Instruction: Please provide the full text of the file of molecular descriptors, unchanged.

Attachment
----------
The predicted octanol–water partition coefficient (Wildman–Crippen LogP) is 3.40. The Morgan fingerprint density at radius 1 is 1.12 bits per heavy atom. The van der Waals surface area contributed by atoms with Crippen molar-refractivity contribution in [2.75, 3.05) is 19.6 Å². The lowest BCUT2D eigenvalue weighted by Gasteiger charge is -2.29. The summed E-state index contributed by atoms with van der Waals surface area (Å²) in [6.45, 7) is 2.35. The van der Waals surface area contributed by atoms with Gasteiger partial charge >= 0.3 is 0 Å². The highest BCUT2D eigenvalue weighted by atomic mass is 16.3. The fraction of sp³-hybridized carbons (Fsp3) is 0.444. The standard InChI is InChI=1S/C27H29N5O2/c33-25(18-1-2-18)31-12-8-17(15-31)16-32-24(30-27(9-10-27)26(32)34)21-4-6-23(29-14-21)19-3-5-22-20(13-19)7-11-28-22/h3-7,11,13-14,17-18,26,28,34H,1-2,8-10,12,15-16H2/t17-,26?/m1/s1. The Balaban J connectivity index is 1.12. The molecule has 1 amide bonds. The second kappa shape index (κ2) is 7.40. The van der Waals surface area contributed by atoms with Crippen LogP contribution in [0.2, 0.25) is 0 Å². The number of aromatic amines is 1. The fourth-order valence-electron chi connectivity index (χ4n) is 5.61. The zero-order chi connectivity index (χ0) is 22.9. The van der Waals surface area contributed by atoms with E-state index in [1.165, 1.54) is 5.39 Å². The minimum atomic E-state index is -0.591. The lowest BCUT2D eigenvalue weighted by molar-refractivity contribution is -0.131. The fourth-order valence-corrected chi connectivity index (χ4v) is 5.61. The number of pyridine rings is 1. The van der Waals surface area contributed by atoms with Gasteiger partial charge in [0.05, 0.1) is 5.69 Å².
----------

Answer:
The predicted octanol–water partition coefficient (Wildman–Crippen LogP) is 3.40. The Morgan fingerprint density at radius 1 is 1.12 bits per heavy atom. The van der Waals surface area contributed by atoms with Crippen molar-refractivity contribution in [2.75, 3.05) is 19.6 Å². The lowest BCUT2D eigenvalue weighted by Gasteiger charge is -2.29. The summed E-state index contributed by atoms with van der Waals surface area (Å²) in [6.45, 7) is 2.35. The van der Waals surface area contributed by atoms with Gasteiger partial charge >= 0.3 is 0 Å². The highest BCUT2D eigenvalue weighted by atomic mass is 16.3. The fraction of sp³-hybridized carbons (Fsp3) is 0.444. The standard InChI is InChI=1S/C27H29N5O2/c33-25(18-1-2-18)31-12-8-17(15-31)16-32-24(30-27(9-10-27)26(32)34)21-4-6-23(29-14-21)19-3-5-22-20(13-19)7-11-28-22/h3-7,11,13-14,17-18,26,28,34H,1-2,8-10,12,15-16H2/t17-,26?/m1/s1. The Balaban J connectivity index is 1.12. The molecule has 1 amide bonds. The second kappa shape index (κ2) is 7.40. The van der Waals surface area contributed by atoms with Crippen LogP contribution in [0.2, 0.25) is 0 Å². The number of aromatic amines is 1. The fourth-order valence-electron chi connectivity index (χ4n) is 5.61. The zero-order chi connectivity index (χ0) is 22.9. The van der Waals surface area contributed by atoms with E-state index in [1.165, 1.54) is 5.39 Å². The minimum atomic E-state index is -0.591. The lowest BCUT2D eigenvalue weighted by molar-refractivity contribution is -0.131. The fourth-order valence-corrected chi connectivity index (χ4v) is 5.61. The number of pyridine rings is 1. The van der Waals surface area contributed by atoms with Gasteiger partial charge in [0.05, 0.1) is 5.69 Å².